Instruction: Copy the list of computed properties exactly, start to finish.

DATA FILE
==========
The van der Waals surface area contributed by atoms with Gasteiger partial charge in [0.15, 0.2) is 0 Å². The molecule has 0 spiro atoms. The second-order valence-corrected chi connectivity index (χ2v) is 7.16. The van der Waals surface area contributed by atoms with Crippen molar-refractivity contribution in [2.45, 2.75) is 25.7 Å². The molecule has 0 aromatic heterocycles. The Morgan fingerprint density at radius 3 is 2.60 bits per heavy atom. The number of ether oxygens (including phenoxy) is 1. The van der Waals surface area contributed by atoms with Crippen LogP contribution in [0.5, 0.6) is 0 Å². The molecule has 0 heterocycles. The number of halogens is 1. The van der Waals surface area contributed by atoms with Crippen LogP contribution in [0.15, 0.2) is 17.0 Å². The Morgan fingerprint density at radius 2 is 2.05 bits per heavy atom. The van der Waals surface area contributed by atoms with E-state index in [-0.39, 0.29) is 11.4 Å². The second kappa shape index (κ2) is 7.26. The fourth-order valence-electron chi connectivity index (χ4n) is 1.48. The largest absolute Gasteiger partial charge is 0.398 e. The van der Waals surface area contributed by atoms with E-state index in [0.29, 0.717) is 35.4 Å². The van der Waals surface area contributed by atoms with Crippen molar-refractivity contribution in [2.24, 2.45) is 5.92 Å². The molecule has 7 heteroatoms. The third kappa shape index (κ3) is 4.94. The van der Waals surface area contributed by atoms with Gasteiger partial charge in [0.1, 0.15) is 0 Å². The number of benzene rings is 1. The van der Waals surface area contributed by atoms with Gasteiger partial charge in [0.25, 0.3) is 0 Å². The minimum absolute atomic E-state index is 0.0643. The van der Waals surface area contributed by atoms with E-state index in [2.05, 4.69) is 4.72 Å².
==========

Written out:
The van der Waals surface area contributed by atoms with Gasteiger partial charge in [0.15, 0.2) is 0 Å². The molecule has 0 spiro atoms. The second-order valence-corrected chi connectivity index (χ2v) is 7.16. The van der Waals surface area contributed by atoms with Crippen molar-refractivity contribution in [2.45, 2.75) is 25.7 Å². The molecule has 0 aromatic heterocycles. The Morgan fingerprint density at radius 3 is 2.60 bits per heavy atom. The number of ether oxygens (including phenoxy) is 1. The van der Waals surface area contributed by atoms with Crippen LogP contribution in [0.5, 0.6) is 0 Å². The molecule has 0 heterocycles. The number of halogens is 1. The van der Waals surface area contributed by atoms with Crippen LogP contribution in [0.15, 0.2) is 17.0 Å². The Morgan fingerprint density at radius 2 is 2.05 bits per heavy atom. The van der Waals surface area contributed by atoms with E-state index in [-0.39, 0.29) is 11.4 Å². The second kappa shape index (κ2) is 7.26. The fourth-order valence-electron chi connectivity index (χ4n) is 1.48. The largest absolute Gasteiger partial charge is 0.398 e. The van der Waals surface area contributed by atoms with E-state index in [0.29, 0.717) is 35.4 Å². The van der Waals surface area contributed by atoms with Crippen molar-refractivity contribution in [2.24, 2.45) is 5.92 Å². The molecule has 7 heteroatoms. The third kappa shape index (κ3) is 4.94. The van der Waals surface area contributed by atoms with Gasteiger partial charge in [0.1, 0.15) is 0 Å². The number of benzene rings is 1. The van der Waals surface area contributed by atoms with Gasteiger partial charge in [0.25, 0.3) is 0 Å². The minimum absolute atomic E-state index is 0.0643. The van der Waals surface area contributed by atoms with E-state index in [2.05, 4.69) is 4.72 Å².